We are now in a position to officially announce that unfortunately due to the circumstances beyond our control, we are unable to offer training for new handlers in Term 4, 2020.
This has not been an easy decision and has taken a lot of working through so we appreciate your patience on the matter.
At this stage, we are planning for full return to a more normal style of training in 2021.
Enrolments are expected to open in the new year for Term 1. Starting back on the 9th February start date. It is anticipated that demand for Term 1 will be very high so keep checking back so you can submit your enrolment as soon as they are open.
Thank you for your continued support during this difficult time.
Keep an eye on our Facebook page for enrolment announcements.
Q. Can my dog spread COVID-19 (coronavirus)?
A. At present, there is no evidence that companion animals such as dogs or cats can be infected with COVID-19. However, it is always a good idea to wash your hands with soap and water after contact with pets. This protects you against various common bacteria such as E. coli and Salmonella that can pass between pets and humans.
Q. Can my dog catch coronavirus?
A. Probably not. There is no conclusive evidence that dogs can spread COVID-19 to humans. An infected person with COVID-19 may sneeze or pass the virus onto their animal’s fur which could spread the virus to other people.
Q. Wasn’t there a dog in Hong Kong that tested positive?
A. In late February a dog who was in isolation with its owner was tested and returned a “weak positive” result for coronavirus. It is believed this may be a case of a human transmitting the disease to a dog (and not the other way round). There is still no evidence of animals posing a risk of spreading COVID-19. The dog has not showen any clinical signs and subsequent blood work done on the dog have tested negative.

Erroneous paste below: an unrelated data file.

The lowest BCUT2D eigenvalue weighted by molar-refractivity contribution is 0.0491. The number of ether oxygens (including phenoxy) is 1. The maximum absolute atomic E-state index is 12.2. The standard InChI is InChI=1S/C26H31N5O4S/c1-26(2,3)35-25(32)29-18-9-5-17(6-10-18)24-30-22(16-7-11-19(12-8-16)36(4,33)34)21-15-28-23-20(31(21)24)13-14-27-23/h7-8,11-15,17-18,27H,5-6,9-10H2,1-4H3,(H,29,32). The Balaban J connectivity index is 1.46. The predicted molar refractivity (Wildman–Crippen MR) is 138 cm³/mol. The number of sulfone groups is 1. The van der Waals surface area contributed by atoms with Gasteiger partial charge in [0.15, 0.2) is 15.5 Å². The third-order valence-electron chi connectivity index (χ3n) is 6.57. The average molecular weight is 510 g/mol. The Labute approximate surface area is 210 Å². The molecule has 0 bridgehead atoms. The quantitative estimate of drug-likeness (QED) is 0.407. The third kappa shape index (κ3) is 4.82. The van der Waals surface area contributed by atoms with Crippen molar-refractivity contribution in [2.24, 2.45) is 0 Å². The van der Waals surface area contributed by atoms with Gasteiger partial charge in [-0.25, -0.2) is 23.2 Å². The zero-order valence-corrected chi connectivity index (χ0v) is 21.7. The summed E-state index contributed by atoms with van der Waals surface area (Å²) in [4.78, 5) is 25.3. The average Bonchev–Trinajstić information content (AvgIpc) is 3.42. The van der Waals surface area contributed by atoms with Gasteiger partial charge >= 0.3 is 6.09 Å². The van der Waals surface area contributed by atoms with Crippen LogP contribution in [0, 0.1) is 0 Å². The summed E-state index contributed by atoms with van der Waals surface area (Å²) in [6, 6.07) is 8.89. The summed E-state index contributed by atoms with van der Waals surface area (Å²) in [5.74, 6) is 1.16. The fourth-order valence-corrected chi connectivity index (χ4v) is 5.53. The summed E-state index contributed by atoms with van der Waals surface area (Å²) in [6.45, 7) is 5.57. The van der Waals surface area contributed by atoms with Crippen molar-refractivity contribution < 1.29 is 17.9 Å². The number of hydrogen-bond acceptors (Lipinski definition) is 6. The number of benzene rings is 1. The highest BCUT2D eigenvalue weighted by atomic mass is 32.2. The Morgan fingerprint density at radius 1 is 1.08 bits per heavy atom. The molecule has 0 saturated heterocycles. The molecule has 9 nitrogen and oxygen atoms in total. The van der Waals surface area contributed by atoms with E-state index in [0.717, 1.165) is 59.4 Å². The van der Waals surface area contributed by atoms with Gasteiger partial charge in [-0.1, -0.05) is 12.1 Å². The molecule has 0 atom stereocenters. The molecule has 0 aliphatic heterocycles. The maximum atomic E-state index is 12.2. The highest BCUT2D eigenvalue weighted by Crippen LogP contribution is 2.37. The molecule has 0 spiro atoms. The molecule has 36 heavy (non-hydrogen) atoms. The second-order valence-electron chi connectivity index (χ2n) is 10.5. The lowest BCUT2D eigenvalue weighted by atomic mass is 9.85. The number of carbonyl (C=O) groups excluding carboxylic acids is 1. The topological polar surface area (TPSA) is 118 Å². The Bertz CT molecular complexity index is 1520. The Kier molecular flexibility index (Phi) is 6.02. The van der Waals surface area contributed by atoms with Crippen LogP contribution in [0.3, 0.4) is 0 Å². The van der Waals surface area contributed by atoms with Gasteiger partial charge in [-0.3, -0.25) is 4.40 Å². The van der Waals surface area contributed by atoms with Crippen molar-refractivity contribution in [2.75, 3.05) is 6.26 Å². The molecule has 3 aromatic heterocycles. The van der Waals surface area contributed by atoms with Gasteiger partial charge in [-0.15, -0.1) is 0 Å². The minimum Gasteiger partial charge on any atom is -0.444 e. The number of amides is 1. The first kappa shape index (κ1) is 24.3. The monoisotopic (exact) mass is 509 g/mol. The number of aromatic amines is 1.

Q. What should I do to protect my dog?
A. At this stage, the best thing is to practice good hygiene. The risk of your dog catching coronavirus is very low and there is no evidence that it could give it to you. However, it is always a good idea to wash your hands with soap and water after contact with animals.
Q. What should I do if my animal gets sick?
A. As always, talk to your vet and follow their advice. If you can, ring them first, particularly if you are unwell, have been in contact with someone who is unwell or are self-isolating. It may be best to arrange for someone else to take your animal to the vet if it needs to be seen so that you can remain isolated.
Q. What should I do for my animal if someone in my home gets coronavirus or is in isolation?
A. If you or someone in your home is in isolation, the same process applies for animals as human members of the household.
If the person in isolation has not had close contact with the animal during the isolation period or the 2 weeks before that, they should try to minimise their contact with it and other household members. If possible, find someone who is well and not in isolation to help care for the animal. If the isolated person has to do it, they should wash their hands before and afterwards and wear a facemask (this is recommended by the World Organisation for Animal Health and the World Small Animal Veterinary Association).
This advice has been given by the Veterinary Council of New Zealand.